L.A. '56 by Joel Engel

No critic rating

Waiting for minimum critic reviews

See 1 Critic Review

In a crowded field of fine true crime authors, Engel makes sure that all of the dots are connected and justice has its say.
-Publishers Weekly

Synopsis

Los Angeles, 1956. Glamorous. Prosperous. The place to see and be seen. But beneath the shiny exterior beats a dark heart. For when the sun goes down, L.A. becomes the noir city of James Ellroy's L.A. Confidential or Walter Mosley's Easy Rawlins novels. Segregation is the unwritten law of the land. The growing black population is expected to keep to South Central. The white cops are encouraged to deal out harsh street justice. In L.A. '56, Joel Engel paints a tense, moody portrait of the city as a devil weaves his way through the shadows.

While R&B and hot jazz spill out of record shops and clubs and all-night burger stands, Willie Fields cruises past in his dark green DeSoto, looking for a woman on whom he can bestow the gift of his company. His brilliant idea: Buy a tin badge in the five-and-ten to go along with his big flashlight and Luger and pretend to be an undercover vice cop. The young white girls doing it with their boyfriends in the lovers' lanes dotting the L.A. hills would never say no to a cop. Into the car they go for a ride downtown on a "morals charge," before he kicks out the young man in the middle of nowhere and takes the girl for a ride she'll spend a lifetime trying to forget.

There's a bad guy on the loose in the City of Angels.

Enter Detective Danny Galindo-he'd worked the Black Dahlia case back in '47 as a rookie. The suave Latino-one of the few in the department-is able to move easily among the white detectives. Maybe it's all those stories he's sold to Jack Webb for Dragnet. When Todd Roark, a black ex-cop, is arrested, Galindo knows he's innocent. But there's no sympathy for Roark among the white cops on the LAPD; Galindo will have to go it alone.

There's only one problem: The victims aren't coming forward. The white press ignores the story, too, making Galindo's job that much more difficult. And now he's fallen in love with one of the rapist's first victims. If he's ever found out, he can kiss his badge good-bye.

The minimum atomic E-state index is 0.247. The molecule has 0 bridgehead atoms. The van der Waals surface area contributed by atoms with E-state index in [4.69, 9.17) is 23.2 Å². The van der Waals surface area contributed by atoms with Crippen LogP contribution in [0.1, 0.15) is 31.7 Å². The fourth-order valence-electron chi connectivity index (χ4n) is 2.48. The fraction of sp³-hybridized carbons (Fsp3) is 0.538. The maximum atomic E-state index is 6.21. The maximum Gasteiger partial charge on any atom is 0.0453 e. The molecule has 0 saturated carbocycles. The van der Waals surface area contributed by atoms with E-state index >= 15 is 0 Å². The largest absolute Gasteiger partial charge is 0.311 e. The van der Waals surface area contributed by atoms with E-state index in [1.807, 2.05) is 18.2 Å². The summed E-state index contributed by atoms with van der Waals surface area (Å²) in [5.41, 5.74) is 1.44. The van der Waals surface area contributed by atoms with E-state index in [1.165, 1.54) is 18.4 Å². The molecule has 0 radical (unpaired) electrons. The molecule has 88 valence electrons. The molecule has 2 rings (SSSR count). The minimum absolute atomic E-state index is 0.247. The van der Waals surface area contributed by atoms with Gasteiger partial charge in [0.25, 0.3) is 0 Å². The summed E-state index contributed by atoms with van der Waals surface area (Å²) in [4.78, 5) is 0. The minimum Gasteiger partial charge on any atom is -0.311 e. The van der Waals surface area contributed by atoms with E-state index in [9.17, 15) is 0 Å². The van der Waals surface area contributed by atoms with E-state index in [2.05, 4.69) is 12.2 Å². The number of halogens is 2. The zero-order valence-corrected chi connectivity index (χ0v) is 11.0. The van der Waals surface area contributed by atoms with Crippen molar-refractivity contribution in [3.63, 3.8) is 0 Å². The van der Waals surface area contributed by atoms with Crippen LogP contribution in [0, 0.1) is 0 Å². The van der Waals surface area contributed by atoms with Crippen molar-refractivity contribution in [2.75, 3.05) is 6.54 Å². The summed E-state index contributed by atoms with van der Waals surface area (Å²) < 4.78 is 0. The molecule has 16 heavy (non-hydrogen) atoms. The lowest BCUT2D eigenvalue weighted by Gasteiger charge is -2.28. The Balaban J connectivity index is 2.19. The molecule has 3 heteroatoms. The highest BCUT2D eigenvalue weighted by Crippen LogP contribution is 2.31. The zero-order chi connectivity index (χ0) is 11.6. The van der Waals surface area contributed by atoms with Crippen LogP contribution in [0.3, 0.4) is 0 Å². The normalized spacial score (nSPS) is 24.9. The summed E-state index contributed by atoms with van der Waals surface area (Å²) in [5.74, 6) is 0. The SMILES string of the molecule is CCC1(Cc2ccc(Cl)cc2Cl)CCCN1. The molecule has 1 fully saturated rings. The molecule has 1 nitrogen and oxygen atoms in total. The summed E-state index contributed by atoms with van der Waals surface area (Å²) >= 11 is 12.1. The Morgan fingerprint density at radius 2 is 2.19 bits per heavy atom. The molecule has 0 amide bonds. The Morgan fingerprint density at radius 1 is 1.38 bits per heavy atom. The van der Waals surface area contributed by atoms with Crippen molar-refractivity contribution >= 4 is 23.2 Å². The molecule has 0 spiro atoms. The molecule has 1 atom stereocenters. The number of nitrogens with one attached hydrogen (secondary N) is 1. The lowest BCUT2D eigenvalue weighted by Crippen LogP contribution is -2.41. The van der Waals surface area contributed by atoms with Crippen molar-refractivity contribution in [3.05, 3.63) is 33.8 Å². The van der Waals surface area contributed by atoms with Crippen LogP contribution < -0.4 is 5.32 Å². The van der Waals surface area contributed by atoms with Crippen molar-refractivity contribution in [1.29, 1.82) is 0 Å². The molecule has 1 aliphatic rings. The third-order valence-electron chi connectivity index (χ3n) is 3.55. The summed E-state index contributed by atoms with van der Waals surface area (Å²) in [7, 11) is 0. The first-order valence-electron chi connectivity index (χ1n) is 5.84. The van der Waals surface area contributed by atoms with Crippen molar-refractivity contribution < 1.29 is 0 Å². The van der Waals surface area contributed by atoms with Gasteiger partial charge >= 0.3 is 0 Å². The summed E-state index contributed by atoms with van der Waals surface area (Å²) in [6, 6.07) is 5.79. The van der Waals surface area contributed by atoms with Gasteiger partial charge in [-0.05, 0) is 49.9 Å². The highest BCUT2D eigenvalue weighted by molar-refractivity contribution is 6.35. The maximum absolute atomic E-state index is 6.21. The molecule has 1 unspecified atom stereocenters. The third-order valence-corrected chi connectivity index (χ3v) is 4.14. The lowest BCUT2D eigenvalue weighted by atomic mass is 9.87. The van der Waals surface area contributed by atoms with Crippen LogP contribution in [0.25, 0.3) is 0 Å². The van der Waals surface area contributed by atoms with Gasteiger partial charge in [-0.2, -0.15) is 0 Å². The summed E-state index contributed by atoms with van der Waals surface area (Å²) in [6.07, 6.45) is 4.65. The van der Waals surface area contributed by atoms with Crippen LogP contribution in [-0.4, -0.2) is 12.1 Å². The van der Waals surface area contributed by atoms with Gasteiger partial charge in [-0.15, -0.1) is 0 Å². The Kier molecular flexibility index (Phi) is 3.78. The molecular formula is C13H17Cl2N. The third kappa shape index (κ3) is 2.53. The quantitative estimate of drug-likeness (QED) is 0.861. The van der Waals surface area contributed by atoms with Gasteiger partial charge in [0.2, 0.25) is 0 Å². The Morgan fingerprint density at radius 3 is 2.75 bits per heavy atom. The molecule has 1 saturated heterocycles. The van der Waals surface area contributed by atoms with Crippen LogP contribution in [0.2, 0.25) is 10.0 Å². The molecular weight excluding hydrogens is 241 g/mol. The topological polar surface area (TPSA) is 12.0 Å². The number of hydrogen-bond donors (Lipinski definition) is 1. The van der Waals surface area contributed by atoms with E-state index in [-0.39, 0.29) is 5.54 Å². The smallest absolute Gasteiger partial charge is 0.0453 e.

With his back up against a wall, Galindo realizes that it will take some good old-fashioned Hollywood magic to take down a devil in the City of Angels.

 

About Joel Engel

See more books from this Author
JOEL ENGEL is the author or co-author of more than fifteen books, including By George (the autobiography of George Foreman), The Oldest Rookie with Jim Morris (made into a movie starring Dennis Quaid), and most recently, What Would Martin Say? with Clarence B. Jones (Martin Luther King Jr.'s attorney). He is a former journalist for The New York Times and Los Angeles Times, among others.
 
Published April 10, 2012 by Thomas Dunne Books. 305 pages
Genres: Biographies & Memoirs, Health, Fitness & Dieting, History, Crime. Non-fiction
Add Critic Review

Critic reviews for L.A. '56
All: 1 | Positive: 1 | Negative: 0

Publishers Weekly

Excellent
Feb 13 2012

In a crowded field of fine true crime authors, Engel makes sure that all of the dots are connected and justice has its say.

Read Full Review of L.A. '56 | See more reviews from Publishers Weekly

Reader Rating for L.A. '56
95%

An aggregated and normalized score based on 24 user ratings from iDreamBooks & iTunes


Rate this book!

Add Review
×